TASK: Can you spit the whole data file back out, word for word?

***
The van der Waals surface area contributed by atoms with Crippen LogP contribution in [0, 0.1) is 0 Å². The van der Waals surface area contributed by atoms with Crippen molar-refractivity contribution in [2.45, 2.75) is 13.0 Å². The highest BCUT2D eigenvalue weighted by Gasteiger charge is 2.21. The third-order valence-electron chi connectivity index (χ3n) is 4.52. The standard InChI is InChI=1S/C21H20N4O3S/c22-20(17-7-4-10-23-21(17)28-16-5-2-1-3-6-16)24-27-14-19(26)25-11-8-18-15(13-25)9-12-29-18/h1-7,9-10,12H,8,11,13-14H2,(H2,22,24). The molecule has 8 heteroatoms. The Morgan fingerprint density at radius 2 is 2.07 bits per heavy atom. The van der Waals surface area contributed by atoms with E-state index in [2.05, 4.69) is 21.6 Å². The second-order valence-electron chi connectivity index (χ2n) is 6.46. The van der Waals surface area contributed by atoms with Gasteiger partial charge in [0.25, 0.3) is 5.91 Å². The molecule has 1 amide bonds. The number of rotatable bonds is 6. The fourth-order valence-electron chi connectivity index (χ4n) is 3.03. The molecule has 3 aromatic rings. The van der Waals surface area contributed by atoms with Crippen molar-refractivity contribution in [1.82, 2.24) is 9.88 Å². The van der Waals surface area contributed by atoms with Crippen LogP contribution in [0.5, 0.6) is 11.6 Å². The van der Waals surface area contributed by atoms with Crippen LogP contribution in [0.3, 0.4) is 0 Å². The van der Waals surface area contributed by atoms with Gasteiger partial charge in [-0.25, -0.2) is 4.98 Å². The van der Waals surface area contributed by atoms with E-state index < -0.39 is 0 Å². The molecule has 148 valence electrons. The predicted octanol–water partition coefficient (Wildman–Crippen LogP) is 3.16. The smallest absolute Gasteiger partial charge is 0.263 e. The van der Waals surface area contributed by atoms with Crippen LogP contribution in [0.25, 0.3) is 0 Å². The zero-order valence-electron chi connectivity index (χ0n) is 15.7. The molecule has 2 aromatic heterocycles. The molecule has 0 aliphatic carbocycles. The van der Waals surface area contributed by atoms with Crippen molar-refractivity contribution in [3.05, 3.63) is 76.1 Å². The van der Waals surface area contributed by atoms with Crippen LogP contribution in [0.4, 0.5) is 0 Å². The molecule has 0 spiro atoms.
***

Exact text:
The van der Waals surface area contributed by atoms with Crippen LogP contribution in [0, 0.1) is 0 Å². The van der Waals surface area contributed by atoms with Crippen molar-refractivity contribution in [2.45, 2.75) is 13.0 Å². The highest BCUT2D eigenvalue weighted by Gasteiger charge is 2.21. The third-order valence-electron chi connectivity index (χ3n) is 4.52. The standard InChI is InChI=1S/C21H20N4O3S/c22-20(17-7-4-10-23-21(17)28-16-5-2-1-3-6-16)24-27-14-19(26)25-11-8-18-15(13-25)9-12-29-18/h1-7,9-10,12H,8,11,13-14H2,(H2,22,24). The molecule has 8 heteroatoms. The Morgan fingerprint density at radius 2 is 2.07 bits per heavy atom. The van der Waals surface area contributed by atoms with E-state index in [2.05, 4.69) is 21.6 Å². The second-order valence-electron chi connectivity index (χ2n) is 6.46. The van der Waals surface area contributed by atoms with Gasteiger partial charge in [0.25, 0.3) is 5.91 Å². The molecule has 1 amide bonds. The number of rotatable bonds is 6. The fourth-order valence-electron chi connectivity index (χ4n) is 3.03. The molecule has 3 aromatic rings. The van der Waals surface area contributed by atoms with Crippen molar-refractivity contribution in [1.82, 2.24) is 9.88 Å². The van der Waals surface area contributed by atoms with Crippen LogP contribution in [0.5, 0.6) is 11.6 Å². The van der Waals surface area contributed by atoms with Crippen LogP contribution in [0.3, 0.4) is 0 Å². The van der Waals surface area contributed by atoms with Gasteiger partial charge in [-0.25, -0.2) is 4.98 Å². The van der Waals surface area contributed by atoms with E-state index < -0.39 is 0 Å². The molecule has 148 valence electrons. The predicted octanol–water partition coefficient (Wildman–Crippen LogP) is 3.16. The smallest absolute Gasteiger partial charge is 0.263 e. The van der Waals surface area contributed by atoms with Crippen LogP contribution in [0.25, 0.3) is 0 Å². The zero-order valence-electron chi connectivity index (χ0n) is 15.7. The molecule has 2 aromatic heterocycles. The molecule has 0 aliphatic carbocycles. The van der Waals surface area contributed by atoms with Crippen molar-refractivity contribution in [3.05, 3.63) is 76.1 Å². The van der Waals surface area contributed by atoms with Crippen LogP contribution in [0.4, 0.5) is 0 Å². The molecule has 0 spiro atoms.